This article covers the definition of metadata and how to view, manage and delete it in Microsoft applications.
Metadata is information about your data. It contains facts that can’t be disputed, the same way data does.
Here is an example from Microsoft Word. Let’s say you’re writing a letter to a co-worker. The letter consists of characters that form words and sentences. To the computer, this is translated as a series of ones and zeroes that make up the data associated with your letter. Other information about the letter includes when it was typed, who wrote it, when it was saved, and what version of Word you used. These facts are metadata.
You can view the metadata associated with your Excel, Word and PowerPoint files. (Metadata for Outlook email is more complicated and isn’t covered here.)
NOTE: Look at the Template data. Keep in mind that a template with your name or company name can be used to trace the file back to you.
You don’t have to open the file to view the metadata. Here’s how to view it in Windows Explorer:
You can use Extensible Markup Language (XML) to view the metadata for all your presentations, documents and workbooks. XML is used to store metadata in computing, including Microsoft Office files.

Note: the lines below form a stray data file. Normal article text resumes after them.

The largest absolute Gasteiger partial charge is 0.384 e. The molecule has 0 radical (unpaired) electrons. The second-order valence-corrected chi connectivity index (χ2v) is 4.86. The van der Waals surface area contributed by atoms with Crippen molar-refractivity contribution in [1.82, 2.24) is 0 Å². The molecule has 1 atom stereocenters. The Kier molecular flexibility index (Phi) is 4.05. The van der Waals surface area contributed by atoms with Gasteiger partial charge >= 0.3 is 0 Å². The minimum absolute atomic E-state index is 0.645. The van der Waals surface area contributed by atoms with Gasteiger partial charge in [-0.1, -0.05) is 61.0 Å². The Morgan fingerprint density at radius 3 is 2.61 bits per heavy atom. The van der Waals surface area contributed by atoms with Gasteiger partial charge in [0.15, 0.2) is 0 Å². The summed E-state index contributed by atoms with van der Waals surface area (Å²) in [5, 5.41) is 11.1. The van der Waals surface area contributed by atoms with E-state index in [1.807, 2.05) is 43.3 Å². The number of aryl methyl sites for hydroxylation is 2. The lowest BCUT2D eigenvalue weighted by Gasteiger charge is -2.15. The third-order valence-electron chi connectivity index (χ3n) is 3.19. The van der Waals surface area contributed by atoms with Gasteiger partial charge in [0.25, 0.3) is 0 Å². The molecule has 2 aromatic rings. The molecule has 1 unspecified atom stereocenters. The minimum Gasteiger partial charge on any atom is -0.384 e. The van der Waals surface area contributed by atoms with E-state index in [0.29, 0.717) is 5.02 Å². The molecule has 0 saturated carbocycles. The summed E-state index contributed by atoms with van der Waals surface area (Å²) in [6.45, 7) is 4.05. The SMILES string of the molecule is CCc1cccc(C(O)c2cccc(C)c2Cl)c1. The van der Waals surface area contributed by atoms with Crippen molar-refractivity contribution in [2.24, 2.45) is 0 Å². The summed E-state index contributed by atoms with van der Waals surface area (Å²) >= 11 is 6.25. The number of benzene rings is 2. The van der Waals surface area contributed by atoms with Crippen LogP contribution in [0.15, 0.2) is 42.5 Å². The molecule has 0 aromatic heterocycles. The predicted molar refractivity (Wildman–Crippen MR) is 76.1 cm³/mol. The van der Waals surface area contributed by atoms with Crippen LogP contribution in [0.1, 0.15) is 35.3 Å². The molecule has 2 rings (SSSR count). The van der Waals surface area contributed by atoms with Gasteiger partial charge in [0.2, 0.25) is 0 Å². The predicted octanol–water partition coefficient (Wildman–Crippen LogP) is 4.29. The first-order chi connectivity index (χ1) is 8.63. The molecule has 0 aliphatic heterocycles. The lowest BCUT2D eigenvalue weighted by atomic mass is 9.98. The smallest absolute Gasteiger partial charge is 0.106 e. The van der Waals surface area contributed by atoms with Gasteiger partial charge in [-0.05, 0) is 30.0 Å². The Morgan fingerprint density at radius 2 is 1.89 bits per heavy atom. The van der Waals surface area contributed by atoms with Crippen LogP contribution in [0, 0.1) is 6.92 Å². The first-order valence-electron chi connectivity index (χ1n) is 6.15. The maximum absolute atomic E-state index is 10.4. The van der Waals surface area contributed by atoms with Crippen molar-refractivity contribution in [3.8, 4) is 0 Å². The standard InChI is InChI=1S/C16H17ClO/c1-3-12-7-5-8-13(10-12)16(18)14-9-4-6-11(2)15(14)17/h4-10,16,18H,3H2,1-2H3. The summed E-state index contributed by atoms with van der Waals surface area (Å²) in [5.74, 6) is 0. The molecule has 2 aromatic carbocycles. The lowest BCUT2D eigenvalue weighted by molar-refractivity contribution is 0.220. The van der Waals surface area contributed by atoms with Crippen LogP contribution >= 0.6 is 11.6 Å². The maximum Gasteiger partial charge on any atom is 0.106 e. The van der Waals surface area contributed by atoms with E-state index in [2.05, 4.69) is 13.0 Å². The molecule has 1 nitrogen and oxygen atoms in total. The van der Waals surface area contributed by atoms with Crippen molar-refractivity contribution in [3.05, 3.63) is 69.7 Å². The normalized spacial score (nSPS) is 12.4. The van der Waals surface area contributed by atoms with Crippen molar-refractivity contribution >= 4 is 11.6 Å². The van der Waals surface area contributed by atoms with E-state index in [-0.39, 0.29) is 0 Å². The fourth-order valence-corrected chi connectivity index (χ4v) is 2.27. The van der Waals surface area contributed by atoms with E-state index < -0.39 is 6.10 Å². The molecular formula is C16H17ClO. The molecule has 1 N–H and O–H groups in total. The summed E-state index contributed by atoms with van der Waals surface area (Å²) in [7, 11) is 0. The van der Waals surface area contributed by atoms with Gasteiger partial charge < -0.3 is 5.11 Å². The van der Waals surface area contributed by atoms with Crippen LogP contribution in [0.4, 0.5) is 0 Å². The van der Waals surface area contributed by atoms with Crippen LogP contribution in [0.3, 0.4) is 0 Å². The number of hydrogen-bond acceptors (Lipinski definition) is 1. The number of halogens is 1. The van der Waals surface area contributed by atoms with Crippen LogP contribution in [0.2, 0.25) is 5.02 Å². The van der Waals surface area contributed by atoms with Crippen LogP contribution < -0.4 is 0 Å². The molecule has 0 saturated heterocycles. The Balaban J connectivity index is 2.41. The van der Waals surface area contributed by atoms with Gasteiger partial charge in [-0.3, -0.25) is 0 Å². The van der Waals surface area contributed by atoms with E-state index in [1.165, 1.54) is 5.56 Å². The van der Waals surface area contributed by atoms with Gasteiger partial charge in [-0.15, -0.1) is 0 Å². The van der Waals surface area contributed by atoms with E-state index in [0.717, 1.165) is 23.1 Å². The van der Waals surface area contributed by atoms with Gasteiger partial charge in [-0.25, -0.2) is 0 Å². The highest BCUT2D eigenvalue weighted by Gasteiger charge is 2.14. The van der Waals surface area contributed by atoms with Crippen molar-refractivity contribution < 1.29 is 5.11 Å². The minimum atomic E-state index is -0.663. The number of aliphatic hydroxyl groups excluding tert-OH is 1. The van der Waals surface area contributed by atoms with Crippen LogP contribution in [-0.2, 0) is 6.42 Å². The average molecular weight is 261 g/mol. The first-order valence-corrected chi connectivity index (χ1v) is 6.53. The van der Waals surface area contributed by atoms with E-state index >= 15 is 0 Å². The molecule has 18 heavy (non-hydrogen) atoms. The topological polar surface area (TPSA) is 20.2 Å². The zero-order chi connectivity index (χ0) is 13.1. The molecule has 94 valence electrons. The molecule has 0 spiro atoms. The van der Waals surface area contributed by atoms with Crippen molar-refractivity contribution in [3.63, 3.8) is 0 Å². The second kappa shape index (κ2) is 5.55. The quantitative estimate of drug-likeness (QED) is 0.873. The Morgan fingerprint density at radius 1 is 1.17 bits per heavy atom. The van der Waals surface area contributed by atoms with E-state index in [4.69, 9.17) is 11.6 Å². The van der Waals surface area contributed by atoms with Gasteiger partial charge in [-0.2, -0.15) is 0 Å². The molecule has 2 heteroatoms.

Let’s use a Word document as an example of how to use XML to view metadata:
Here are the steps to follow to delete your information from these files in Excel, Word or PowerPoint:
First, repeat the steps under “How Can You View Office Metadata in the File?” When you inspect the document.xml, people.xml and core.xml files, there shouldn’t be any personal data. Change the extension from .zip to .docx, to open the file in Word.
This method strips metadata from several files at the same time.
This makes a copy of your file with the “Copy” appended to the filename. This copy will have no associated metadata.
What you do next with the document determines whether your metadata stays gone. Digital processing, such as emailing it, may add metadata. The best option is to print and mail the document to avoid add metadata that could be traced back to you.